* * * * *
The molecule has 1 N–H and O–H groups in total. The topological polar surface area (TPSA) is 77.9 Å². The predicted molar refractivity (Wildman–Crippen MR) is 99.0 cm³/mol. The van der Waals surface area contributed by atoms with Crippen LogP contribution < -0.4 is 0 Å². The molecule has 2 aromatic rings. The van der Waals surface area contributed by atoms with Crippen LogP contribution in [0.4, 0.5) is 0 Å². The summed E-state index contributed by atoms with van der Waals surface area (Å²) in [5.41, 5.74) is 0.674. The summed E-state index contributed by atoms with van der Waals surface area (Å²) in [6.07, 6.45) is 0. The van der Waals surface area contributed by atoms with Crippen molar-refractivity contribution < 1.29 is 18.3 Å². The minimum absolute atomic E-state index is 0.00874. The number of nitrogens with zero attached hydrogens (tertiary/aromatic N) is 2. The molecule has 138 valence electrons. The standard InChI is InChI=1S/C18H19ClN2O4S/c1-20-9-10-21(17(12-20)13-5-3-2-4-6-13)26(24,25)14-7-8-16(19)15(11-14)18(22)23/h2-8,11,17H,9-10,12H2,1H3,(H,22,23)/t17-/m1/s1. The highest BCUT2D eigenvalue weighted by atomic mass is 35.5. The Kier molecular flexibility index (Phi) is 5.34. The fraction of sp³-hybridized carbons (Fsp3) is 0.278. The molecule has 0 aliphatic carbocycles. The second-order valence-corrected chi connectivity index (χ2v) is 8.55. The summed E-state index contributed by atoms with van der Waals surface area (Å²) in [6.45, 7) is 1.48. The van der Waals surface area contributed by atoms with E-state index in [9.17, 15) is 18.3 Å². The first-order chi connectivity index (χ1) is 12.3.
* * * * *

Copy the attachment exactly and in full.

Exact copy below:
The molecule has 1 N–H and O–H groups in total. The topological polar surface area (TPSA) is 77.9 Å². The predicted molar refractivity (Wildman–Crippen MR) is 99.0 cm³/mol. The van der Waals surface area contributed by atoms with Crippen LogP contribution < -0.4 is 0 Å². The molecule has 2 aromatic rings. The van der Waals surface area contributed by atoms with Crippen LogP contribution in [0.4, 0.5) is 0 Å². The summed E-state index contributed by atoms with van der Waals surface area (Å²) in [5.41, 5.74) is 0.674. The summed E-state index contributed by atoms with van der Waals surface area (Å²) in [6.07, 6.45) is 0. The van der Waals surface area contributed by atoms with Crippen molar-refractivity contribution < 1.29 is 18.3 Å². The minimum absolute atomic E-state index is 0.00874. The number of nitrogens with zero attached hydrogens (tertiary/aromatic N) is 2. The molecule has 138 valence electrons. The standard InChI is InChI=1S/C18H19ClN2O4S/c1-20-9-10-21(17(12-20)13-5-3-2-4-6-13)26(24,25)14-7-8-16(19)15(11-14)18(22)23/h2-8,11,17H,9-10,12H2,1H3,(H,22,23)/t17-/m1/s1. The highest BCUT2D eigenvalue weighted by atomic mass is 35.5. The Kier molecular flexibility index (Phi) is 5.34. The fraction of sp³-hybridized carbons (Fsp3) is 0.278. The molecule has 0 aliphatic carbocycles. The second-order valence-corrected chi connectivity index (χ2v) is 8.55. The summed E-state index contributed by atoms with van der Waals surface area (Å²) in [6.45, 7) is 1.48. The van der Waals surface area contributed by atoms with E-state index in [9.17, 15) is 18.3 Å². The first-order chi connectivity index (χ1) is 12.3.